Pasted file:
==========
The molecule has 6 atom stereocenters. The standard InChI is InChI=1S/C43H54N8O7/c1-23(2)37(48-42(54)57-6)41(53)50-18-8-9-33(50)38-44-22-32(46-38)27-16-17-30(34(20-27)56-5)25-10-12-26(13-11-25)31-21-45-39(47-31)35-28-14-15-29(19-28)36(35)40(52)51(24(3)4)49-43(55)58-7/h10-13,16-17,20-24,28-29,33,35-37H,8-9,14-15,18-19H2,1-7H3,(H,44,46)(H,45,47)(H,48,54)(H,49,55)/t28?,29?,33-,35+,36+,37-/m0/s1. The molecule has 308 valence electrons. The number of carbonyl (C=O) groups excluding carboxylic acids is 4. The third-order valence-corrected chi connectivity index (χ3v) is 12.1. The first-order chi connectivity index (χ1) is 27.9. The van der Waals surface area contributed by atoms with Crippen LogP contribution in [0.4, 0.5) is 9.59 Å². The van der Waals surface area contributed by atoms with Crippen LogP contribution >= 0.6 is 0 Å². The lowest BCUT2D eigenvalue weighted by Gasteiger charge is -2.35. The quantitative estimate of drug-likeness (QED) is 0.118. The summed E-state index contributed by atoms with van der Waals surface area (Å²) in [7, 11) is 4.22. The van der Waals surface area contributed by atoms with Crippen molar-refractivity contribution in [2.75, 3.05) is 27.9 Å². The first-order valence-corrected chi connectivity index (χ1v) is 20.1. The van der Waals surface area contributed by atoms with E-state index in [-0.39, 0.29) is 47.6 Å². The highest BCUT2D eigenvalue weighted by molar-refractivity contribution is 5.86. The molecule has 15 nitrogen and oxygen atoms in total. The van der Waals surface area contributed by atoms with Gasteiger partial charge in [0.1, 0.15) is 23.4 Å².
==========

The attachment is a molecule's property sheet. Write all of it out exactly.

The molecule has 6 atom stereocenters. The standard InChI is InChI=1S/C43H54N8O7/c1-23(2)37(48-42(54)57-6)41(53)50-18-8-9-33(50)38-44-22-32(46-38)27-16-17-30(34(20-27)56-5)25-10-12-26(13-11-25)31-21-45-39(47-31)35-28-14-15-29(19-28)36(35)40(52)51(24(3)4)49-43(55)58-7/h10-13,16-17,20-24,28-29,33,35-37H,8-9,14-15,18-19H2,1-7H3,(H,44,46)(H,45,47)(H,48,54)(H,49,55)/t28?,29?,33-,35+,36+,37-/m0/s1. The molecule has 308 valence electrons. The number of carbonyl (C=O) groups excluding carboxylic acids is 4. The third-order valence-corrected chi connectivity index (χ3v) is 12.1. The first-order chi connectivity index (χ1) is 27.9. The van der Waals surface area contributed by atoms with Crippen LogP contribution in [0.4, 0.5) is 9.59 Å². The van der Waals surface area contributed by atoms with Crippen LogP contribution >= 0.6 is 0 Å². The lowest BCUT2D eigenvalue weighted by Gasteiger charge is -2.35. The quantitative estimate of drug-likeness (QED) is 0.118. The summed E-state index contributed by atoms with van der Waals surface area (Å²) in [7, 11) is 4.22. The van der Waals surface area contributed by atoms with Crippen molar-refractivity contribution in [2.75, 3.05) is 27.9 Å². The first-order valence-corrected chi connectivity index (χ1v) is 20.1. The van der Waals surface area contributed by atoms with E-state index in [-0.39, 0.29) is 47.6 Å². The highest BCUT2D eigenvalue weighted by molar-refractivity contribution is 5.86. The molecule has 15 nitrogen and oxygen atoms in total. The van der Waals surface area contributed by atoms with Gasteiger partial charge in [0.1, 0.15) is 23.4 Å².